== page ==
Bladder exstrophy (Ectopia vesicae)

Bladder exstrophy (Ectopia vesicae) is a rare midline congenital anomaly that exists as a part of larger spectrum of the exstrophy-epispadias complex and involves protrusion of the open urinary bladder through a defect in the lower abdominal wall. Its presentation is variable, often including abnormalities of the bony pelvis, pelvic floor, and genitalia. The underlying embryologic mechanism leading to bladder exstrophy is unknown, though it is thought to be in part due to failed reinforcement of the cloacal membrane by underlying mesoderm.[1]


Occurring at a rate between 1 in 10,000 to 1 in 50,000 [2] with a male-to-female ratio of 2.3-4:1.

Clinical presentation

In general children born with bladder exstrophy are full term, with everted posterior bladder wall seen in the midline of the lower abdomen. Mucosa of the exposed bladder is typically smooth and pink. Umbilical cord exists from the superior-most border of the bladder plate along with small umbilical hernia. There is significant widening of the pubic symphysis and anus is anteriorly placed. There may be association of inguinal hernia upto 82% in boys and upto 10% in females. Females frequently have a displaced and narrowed vaginal orifice, a bifid clitoris, and divergent labia

Prenatal diagnosis


  • Inability to visualize the bladder on ultrasound
  • A lower abdominal bulge
  • A small penis with anteriorly displaced scrotum
  • A low set umbilical insertion
  • Abnormal widening of the iliac crests

Initial management at birth

Upon delivery, umbilical cord is ligated with silk suture than applying traditional plastic clip.The exposed bladder is irrigated and a non-adherent film is placed to prevent as much contact with the external environment as possible. In the event the child was not born at a medical center with an appropriate exstrophy support team then transfer to teritiary care center should be done as early as possible.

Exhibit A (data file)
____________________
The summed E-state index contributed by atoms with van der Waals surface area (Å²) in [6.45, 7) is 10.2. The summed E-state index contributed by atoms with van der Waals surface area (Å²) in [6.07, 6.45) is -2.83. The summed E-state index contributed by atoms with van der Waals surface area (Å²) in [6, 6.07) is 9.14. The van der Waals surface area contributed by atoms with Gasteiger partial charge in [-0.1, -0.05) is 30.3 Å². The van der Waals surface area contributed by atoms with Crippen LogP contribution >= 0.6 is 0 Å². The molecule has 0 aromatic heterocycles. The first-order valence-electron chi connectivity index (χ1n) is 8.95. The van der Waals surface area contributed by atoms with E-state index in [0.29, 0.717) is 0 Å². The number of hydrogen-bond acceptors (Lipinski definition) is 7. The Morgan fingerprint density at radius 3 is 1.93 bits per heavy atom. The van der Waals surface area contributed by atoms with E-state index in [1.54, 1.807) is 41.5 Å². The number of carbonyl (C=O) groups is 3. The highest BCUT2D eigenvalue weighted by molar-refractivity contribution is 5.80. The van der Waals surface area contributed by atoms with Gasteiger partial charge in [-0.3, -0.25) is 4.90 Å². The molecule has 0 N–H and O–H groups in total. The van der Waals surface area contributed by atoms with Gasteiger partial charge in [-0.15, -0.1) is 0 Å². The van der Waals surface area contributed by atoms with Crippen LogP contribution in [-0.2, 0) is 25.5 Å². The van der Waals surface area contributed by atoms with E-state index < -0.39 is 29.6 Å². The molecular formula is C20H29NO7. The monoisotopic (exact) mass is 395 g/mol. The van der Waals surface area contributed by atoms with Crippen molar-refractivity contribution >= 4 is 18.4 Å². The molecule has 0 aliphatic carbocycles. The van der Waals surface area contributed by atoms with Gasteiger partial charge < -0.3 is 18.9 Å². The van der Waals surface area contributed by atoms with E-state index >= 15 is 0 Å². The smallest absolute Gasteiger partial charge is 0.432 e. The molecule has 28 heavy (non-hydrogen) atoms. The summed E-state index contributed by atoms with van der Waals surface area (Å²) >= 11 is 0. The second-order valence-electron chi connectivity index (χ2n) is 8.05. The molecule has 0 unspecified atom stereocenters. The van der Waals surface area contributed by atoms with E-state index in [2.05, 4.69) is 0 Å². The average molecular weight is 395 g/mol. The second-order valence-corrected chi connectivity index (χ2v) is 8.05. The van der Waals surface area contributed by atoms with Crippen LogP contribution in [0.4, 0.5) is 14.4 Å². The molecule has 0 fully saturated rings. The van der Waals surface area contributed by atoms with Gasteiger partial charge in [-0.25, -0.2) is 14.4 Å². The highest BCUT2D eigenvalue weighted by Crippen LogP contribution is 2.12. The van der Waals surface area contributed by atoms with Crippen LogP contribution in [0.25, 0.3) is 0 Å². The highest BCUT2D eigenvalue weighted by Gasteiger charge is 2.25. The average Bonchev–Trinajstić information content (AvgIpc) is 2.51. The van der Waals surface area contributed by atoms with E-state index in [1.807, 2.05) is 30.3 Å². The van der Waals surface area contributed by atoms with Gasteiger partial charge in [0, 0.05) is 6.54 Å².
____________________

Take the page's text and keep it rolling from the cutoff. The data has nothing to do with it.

Modern therapy is aimed at surgical reconstruction of the bladder and genitalia. Three stage approach is followed.
Stage-1: Functional closure.Objective to place bladder and prostate deep within pelvis to achieve a more normal position.It often requiring a pelvic osteotomy. This leaves the patient with penile epispadias and urinary incontinence.
Stage-2: Epispadias repair. At approximately 6-12 months of age the patient undergoes repair of the epispadias after testosterone stimulation.
Stage-3: Bladder neck reconstruction and ureteroneocystostomy. Bladder neck repair usually occurs around the age of 4–5 years, though this is dependent upon a bladder with adequate capacity and, most importantly, an indication that the child is interested in becoming continent.


The most important criterion for improving long-term prognosis is success of the initial closure . If a patient requires more than one closure their chance of continence drops off precipitously with each additional closure – at just two closures the chance of voiding continence is just 17%.s